The Metro board has some doubts about railcar manufacturer CAF’s ability to keep its promises.
Houston transit officials, worried that the light rail system might run short of trains for months after two new lines open, are not satisfied with a new schedule for delivery of delayed rail cars.
Metropolitan Transit Authority officials expressed deep frustration as they got their first update Thursday on CAF U.S.A.’s revised schedule to deliver 39 new trains to Houston, meant to expand the city’s light rail service.
Two new rail lines are expected to open later this year, possibly in September or October. To have enough trains to run timely service, Metro needs most – if not all – of the new rail cars to increase its fleet from 37 to 76.
Under the most optimistic scenario, Metro would have 45 trains ready to ferry passengers if the lines open in September.
Board members told Metro staff and a CAF representative Thursday that they were skeptical that even the revised schedule is feasible. Even if the company holds true to its latest delivery promises, it still leaves light rail service in a lurch.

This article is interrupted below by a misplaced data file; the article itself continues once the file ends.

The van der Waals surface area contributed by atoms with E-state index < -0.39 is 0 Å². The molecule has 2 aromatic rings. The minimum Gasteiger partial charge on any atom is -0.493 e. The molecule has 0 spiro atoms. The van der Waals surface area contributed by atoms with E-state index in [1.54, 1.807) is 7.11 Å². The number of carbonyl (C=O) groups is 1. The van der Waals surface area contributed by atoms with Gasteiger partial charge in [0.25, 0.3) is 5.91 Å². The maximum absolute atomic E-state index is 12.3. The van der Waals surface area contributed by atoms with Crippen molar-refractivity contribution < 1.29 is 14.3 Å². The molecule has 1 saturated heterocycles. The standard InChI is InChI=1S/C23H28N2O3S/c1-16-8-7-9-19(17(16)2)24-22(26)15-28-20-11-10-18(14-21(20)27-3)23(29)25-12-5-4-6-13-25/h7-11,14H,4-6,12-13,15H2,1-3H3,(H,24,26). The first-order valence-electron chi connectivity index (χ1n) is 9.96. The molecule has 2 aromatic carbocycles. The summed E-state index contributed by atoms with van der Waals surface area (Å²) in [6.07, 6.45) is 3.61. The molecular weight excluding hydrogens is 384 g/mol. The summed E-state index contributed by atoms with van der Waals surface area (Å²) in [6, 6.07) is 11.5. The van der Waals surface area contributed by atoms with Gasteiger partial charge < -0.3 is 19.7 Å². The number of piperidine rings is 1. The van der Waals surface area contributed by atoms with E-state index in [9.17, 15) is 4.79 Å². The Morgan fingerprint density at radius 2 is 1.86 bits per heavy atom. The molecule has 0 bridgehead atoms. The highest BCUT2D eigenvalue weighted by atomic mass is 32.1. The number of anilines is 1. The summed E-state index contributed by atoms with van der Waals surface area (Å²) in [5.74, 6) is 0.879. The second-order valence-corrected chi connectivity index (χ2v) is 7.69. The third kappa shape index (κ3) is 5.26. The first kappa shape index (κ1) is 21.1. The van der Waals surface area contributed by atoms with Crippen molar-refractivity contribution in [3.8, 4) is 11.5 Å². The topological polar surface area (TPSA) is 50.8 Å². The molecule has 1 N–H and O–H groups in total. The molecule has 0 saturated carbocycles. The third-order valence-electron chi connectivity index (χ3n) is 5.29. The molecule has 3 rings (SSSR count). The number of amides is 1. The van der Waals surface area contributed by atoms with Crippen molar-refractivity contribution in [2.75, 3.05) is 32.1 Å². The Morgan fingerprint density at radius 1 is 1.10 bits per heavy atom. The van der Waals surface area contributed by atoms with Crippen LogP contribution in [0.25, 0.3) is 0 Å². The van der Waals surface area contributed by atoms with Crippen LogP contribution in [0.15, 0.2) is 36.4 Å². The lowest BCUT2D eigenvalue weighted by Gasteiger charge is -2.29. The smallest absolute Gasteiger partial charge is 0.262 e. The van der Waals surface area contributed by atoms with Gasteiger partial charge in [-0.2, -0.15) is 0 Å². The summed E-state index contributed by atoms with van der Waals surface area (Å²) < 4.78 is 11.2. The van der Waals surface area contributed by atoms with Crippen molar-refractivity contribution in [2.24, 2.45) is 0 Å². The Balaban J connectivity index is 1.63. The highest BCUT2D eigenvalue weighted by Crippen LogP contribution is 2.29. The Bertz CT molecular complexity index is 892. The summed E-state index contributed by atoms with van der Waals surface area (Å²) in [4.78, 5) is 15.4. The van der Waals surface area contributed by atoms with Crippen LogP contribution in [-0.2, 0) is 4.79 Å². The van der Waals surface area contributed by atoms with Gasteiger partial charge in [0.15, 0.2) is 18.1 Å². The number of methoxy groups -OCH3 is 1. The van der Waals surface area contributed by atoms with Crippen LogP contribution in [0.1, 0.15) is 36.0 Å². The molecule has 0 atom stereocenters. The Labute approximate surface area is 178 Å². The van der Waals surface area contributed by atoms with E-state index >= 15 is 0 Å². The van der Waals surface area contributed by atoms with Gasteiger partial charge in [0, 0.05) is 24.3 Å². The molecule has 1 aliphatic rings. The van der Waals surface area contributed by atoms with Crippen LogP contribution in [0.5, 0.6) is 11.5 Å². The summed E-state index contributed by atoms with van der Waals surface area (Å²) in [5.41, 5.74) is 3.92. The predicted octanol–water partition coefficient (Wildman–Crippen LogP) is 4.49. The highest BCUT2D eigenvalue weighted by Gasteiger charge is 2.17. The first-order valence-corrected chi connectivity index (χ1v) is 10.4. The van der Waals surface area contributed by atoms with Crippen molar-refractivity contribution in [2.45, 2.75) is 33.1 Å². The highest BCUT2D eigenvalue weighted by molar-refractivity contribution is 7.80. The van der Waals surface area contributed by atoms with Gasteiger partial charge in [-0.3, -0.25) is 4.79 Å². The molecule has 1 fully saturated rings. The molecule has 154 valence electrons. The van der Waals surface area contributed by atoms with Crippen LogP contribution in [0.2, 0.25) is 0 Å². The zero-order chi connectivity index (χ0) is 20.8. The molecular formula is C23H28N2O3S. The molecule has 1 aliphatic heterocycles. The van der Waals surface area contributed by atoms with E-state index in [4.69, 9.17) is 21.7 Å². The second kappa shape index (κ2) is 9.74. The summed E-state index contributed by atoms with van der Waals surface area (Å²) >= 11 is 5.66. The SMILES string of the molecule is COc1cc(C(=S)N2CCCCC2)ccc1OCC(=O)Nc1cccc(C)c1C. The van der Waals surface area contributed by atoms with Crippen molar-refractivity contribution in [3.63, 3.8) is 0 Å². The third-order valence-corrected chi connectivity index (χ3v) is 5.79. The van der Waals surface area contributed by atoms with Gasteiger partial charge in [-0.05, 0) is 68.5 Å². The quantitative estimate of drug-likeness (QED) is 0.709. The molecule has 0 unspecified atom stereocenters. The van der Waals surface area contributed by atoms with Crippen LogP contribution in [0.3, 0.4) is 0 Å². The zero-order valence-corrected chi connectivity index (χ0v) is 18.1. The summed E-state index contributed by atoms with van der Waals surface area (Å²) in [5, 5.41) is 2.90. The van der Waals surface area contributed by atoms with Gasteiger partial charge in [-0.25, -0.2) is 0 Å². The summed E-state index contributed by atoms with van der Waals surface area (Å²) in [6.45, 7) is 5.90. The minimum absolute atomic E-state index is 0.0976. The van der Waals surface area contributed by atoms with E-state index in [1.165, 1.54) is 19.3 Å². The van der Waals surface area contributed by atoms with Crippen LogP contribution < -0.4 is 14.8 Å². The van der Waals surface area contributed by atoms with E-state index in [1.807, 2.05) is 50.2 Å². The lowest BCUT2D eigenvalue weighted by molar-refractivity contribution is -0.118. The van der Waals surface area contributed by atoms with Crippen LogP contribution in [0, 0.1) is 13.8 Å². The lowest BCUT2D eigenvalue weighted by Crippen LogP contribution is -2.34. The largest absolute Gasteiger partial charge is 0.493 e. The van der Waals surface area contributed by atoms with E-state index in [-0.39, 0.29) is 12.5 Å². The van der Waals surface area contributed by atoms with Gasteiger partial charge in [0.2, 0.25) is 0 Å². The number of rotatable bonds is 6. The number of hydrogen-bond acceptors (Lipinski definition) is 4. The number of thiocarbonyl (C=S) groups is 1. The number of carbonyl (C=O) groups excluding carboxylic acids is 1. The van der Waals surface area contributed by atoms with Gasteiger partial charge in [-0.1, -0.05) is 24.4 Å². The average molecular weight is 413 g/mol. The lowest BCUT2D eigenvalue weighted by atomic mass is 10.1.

“We have gone out on limb, and we are hanging there,” Metro board member Cindy Siegel said, turning her attention to a CAF employee in the audience. “I still don’t have a lot of confidence, and you can carry that message to your CEO.”
Without the trains, Metro plans to start limited service on the two new lines by taking trains off the Red Line. Reducing double-car trains to single cars on the Red Line would lead to severe crowding, officials and riders said.
See here, here, and here for the background. As I’ve said before, I think Metro can muddle through with a shortage of trains for a little while, but the longer it goes the worse it gets, especially if the endpoint is unclear. At this point, I hope they’re warming up the lawyers, because however much oversight Metro may exercise at this point, I have a feeling they’re going to need to enforce some consequence clauses in their contract.